5) Gerald Laird: Catchers are always fun to look up, because there are plenty of bad ones. Laird stands out because he is an overrated defensive catcher. Yes, he can throw out base runners (174 out of 458), but he’s also committed 42 career errors. But we need to take a closer look at the hitting. Where do we even begin? Should we start with a career .300 OBP? How about the .241 average? Laird is just a mess of a hitter, strike out about once every five at-bats. Laird is still 32, so he’s got a few more years of horrendous hitting left in him.
4) Craig Counsell: It’s tough to put Counsell on the list because by next year, he’ll probably be retired (He’s 40). Counsell though deserves not just a spot here, but a lifetime achievement award. In 4588 career ABs, Counsell has just 41 HRs and a .257 batting average. He’s never hit over .300 in seasons in which he has amassed over 300 at bats (6 in total), and his best year was in 2005 when he hit 9 HRs and knocked in 52 runs. Counsell’s batting stance is one of the most awkward in baseball history, and so are his numbers.
3) Jack Wilson:
2) Ronny Cedeno: Cedeno is such an enigma because he actually has some hitting skills. He had two minor-league season where he batted over .350 while amassing double-digit steals. But for some reason, Cedeno just can’t figure out major-league pitching. What separates Cedeno is his strikeouts (369 in 1732 career major-league at bats) along with a .245 career average. The pop is somewhat there (31 HRs), but he’s a complete mess at the plate. Cedeno somehow still has a job despite a 2010 season where he hit .256 with just 38 RBIs in over 450 at-bats.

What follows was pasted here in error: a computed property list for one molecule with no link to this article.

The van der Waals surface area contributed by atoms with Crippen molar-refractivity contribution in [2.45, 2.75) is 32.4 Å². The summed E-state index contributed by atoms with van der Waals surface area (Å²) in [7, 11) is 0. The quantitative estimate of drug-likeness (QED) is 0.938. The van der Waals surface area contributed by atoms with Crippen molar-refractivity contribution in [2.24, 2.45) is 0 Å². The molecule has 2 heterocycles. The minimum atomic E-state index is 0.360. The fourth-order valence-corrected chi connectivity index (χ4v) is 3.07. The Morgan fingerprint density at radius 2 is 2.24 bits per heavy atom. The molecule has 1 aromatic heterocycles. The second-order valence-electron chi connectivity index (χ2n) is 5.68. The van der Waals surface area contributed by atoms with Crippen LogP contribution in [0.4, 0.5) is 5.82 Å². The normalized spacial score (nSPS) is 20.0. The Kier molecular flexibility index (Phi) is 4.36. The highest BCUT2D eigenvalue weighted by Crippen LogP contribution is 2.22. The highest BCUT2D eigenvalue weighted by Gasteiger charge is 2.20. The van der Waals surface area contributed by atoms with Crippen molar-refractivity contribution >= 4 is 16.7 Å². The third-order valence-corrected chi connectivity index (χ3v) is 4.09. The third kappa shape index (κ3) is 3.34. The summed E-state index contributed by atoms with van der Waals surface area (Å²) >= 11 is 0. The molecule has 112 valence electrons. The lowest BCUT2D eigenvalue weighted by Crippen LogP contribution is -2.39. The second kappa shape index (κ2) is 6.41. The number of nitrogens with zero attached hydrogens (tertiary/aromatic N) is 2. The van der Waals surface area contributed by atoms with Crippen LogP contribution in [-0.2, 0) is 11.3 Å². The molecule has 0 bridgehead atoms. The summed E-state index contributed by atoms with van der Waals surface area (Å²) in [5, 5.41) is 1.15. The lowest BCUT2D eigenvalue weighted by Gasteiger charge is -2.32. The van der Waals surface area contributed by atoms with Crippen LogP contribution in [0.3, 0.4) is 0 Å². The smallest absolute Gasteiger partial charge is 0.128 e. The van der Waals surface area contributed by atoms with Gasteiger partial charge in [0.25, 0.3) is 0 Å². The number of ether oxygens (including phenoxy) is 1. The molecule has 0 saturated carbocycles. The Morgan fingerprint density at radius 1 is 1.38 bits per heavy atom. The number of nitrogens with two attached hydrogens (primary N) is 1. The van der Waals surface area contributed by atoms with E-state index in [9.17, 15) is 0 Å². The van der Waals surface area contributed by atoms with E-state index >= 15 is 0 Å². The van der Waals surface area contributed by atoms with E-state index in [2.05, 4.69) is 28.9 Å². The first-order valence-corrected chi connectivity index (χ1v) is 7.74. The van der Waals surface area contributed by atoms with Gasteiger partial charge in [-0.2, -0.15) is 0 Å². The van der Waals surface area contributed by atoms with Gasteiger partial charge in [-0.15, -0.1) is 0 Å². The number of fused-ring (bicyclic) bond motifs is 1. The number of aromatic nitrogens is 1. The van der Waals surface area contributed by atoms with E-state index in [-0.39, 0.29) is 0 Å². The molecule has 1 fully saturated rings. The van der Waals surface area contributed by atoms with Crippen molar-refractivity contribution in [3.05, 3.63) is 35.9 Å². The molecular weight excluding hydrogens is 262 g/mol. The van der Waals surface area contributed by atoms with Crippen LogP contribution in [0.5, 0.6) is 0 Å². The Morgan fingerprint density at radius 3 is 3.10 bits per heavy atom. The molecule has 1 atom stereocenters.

1) Cesar Izturis: His ten-year career has been full of mediocrity. In over 4000 at-bats, Izturis has hit just 15 HRs while having a .256 career average. Izturis has some speed (109 career SBs, but I doubt any of his seven major league teams would want him up in a big spot. Izturis batted over .280 just once (2003), but has always been known more for his glove than his bat.